No doubt, DICE’s vision of WWI is sculpted with remarkable care. Weapons, vehicles and all of the conflict’s various other tools of destruction look, feel and sound excellent. Environments make for beautiful, war-torn canvases. Italy’s countryside ripples with luscious detail. The sandy, desolate peaks of Arabia loom with a haunting kind of majesty. Even Europe’s open skies pulse with life when blackened by countless enemy aircraft. Battlefield 1 can offer quite the spectacle. To be expected, Battlefield 1’s nifty environmental destruction effects allows you to experience these arenas getting obliterated in real time. Witnessing this striking clash between beauty and destruction really helps sell the game’s WWI aesthetic.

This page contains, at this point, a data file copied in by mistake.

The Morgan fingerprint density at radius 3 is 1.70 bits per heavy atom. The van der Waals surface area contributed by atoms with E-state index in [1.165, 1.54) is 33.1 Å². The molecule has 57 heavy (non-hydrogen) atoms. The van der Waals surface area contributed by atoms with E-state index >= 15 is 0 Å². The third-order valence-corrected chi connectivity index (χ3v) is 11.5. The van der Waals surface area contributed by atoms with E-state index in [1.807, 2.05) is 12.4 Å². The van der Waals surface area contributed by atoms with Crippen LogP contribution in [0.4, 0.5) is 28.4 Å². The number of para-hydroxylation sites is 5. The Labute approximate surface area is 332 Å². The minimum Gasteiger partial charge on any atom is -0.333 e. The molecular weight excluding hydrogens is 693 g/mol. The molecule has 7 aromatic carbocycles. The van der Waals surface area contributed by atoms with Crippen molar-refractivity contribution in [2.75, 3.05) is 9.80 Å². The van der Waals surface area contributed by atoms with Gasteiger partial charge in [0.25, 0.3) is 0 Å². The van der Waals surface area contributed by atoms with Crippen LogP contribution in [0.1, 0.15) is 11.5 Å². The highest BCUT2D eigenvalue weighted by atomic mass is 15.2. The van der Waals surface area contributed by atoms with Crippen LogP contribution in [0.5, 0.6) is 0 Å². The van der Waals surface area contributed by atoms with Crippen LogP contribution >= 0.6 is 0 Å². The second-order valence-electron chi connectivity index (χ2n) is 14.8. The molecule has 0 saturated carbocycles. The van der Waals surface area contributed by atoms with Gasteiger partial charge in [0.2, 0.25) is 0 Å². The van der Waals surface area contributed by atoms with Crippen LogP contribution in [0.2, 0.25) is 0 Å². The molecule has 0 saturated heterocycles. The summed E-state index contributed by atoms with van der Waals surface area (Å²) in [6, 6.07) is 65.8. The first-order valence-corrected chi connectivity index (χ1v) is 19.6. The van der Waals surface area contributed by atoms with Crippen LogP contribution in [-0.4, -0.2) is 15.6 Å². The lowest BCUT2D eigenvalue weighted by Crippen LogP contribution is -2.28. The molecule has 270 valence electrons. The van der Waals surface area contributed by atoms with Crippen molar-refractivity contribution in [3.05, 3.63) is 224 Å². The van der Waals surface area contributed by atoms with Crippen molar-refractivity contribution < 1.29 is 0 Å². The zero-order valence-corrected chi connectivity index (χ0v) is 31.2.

Even the game’s cut scenes are of an unmistakably cinematic quality. It is no exaggeration to say that never before has WWI been imagined in such visceral, interactive detail. However, it was precisely when I began to interact with Battlefield 1 that this hard-won illusion started to flicker.
Battlefield 1’s single-player campaign is a collage of six short, standalone War Stories. Offering up the perspectives of multiple nationalities across multiple fronts, these vignettes are designed to offer players a handy window into the conflict’s huge, international scope.
Battlefield 1’s first War Story roars strong out the gate. Finding themselves thrown into the boots of multiple allies, players are asked to survive amongst a brutal, nameless war zone. This initial boon presents an explosive, yet grounded introduction to the exhilarating potential of an interactive WWI. In lieu of this short yet sweet approach, however, the remainder of Battlefield 1’s curt five-hour campaign fails to maintain this distinct sense of gravitas.